Aeolian

Platinum Member
I have some CAD 5000 something small condensor mics that are cheap and fairly nicely balanced in terms of picking up toms and cymbals. A large diaphram condensor is going to have a narrower focus and would need to be further back or doubled up.

The only reason I can think of for micing everything tightly is if you want to apply processing to it. I don't know much about garage band but I don't think you can put individiual gates, eqs, comps and reverbs on multiple channels like you can in ProTools.

For blues/rock, a stereo drum kit with touch ups on the kick and snare is fine. If you have something that is falling out, you can put a touch up mic on that as well.
 

caddywumpus

Platinum Member
One more vote for 2 overheads and only 1 bass drum mic...7 microphones all together.

How experienced are you with recording? Since you said you're using Garageband, I'll assume not very experienced. One of the biggest learning curves about recording drums is capturing the overheads and the bass drum correctly, AND getting enough sound from the bass drum to seat it in the mix. If you want to use all 8 channels, I'd use 2 mics on the bass drum, one how you would normally mic it, and one on the batter head, near the beater...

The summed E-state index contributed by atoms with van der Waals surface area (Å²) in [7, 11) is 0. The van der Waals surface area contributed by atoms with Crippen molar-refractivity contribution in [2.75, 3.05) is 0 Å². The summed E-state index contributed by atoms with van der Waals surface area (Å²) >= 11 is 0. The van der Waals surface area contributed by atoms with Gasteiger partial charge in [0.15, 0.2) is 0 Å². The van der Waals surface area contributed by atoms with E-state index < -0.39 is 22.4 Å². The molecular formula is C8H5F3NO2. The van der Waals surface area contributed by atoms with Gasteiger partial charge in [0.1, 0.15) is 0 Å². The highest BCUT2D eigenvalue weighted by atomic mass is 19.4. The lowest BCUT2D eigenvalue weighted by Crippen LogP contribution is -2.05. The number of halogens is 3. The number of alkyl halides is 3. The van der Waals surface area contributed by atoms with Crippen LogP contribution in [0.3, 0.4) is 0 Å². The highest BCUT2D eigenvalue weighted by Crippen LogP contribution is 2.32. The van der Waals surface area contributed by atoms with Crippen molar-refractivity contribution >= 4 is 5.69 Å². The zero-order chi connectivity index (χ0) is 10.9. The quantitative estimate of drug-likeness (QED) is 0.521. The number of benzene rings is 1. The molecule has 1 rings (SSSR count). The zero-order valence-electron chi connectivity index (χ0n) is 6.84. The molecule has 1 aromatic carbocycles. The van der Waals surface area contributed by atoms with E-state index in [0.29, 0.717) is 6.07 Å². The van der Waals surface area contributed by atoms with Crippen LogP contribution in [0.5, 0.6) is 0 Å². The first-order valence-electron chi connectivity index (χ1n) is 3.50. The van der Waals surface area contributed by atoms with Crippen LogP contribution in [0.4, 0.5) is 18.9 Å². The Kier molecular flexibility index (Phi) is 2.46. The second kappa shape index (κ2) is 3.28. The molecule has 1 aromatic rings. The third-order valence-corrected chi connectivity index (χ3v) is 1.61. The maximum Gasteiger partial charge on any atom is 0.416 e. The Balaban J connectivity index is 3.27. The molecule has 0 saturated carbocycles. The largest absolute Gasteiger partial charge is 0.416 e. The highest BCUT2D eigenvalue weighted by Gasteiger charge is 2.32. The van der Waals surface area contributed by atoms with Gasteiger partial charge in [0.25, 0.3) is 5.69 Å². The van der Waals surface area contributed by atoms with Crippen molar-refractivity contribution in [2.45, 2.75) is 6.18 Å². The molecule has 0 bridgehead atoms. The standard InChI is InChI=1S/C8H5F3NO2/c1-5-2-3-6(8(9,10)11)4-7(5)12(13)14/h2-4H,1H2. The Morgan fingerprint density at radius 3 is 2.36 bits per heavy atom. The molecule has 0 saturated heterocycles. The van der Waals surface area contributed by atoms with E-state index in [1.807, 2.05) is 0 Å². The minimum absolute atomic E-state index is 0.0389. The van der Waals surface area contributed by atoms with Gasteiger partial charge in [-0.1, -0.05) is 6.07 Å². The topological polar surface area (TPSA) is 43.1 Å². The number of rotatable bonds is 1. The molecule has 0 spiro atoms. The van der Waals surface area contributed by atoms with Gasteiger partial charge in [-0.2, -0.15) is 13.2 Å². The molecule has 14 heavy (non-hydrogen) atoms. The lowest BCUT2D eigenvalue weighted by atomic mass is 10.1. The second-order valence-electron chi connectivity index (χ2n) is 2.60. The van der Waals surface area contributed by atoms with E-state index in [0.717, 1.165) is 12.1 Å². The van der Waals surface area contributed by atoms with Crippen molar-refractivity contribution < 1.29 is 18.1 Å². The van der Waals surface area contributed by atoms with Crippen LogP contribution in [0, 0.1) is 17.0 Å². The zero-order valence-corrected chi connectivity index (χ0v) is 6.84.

A

audiotech

Guest
You can actually get very good sound from a drum kit with using only one microphone, if it's positioned exactly right. That being said, I do tightly mic my drum kits for live and studio work because I have more control over levels and acoustics when everything goes to it's own pot. It's very difficult to decrease the level on the 12" tom without affecting the other levels when basically everything is being picked up on two overheads. The same thing goes for the density of the cymbals. I always have at least one kit miked and a lot of the time two are miked in my personal studio to save some set up time. I usually use my Yamaha seven piece kit when doing studio feeds. This incorporates a total of between 11 and 13 microphones which are sent back to a Ramsa 16 channel board. I usually go with 2 overheads, two snare mics, one for each tom, the hi hats, bass drum front head mic, sometimes a bass batter head mic and a room microphone. When working in a commercial studio environment this same basic array still applies.

If you don't have two good condenser microphones for overhead use, there is nothing wrong with using a couple of dynamic cardioid mics for the overheads such as Shure SM57s or some Audix i5s. No matter how you mic a kit, microphone placement is always key.

Dennis
 
Top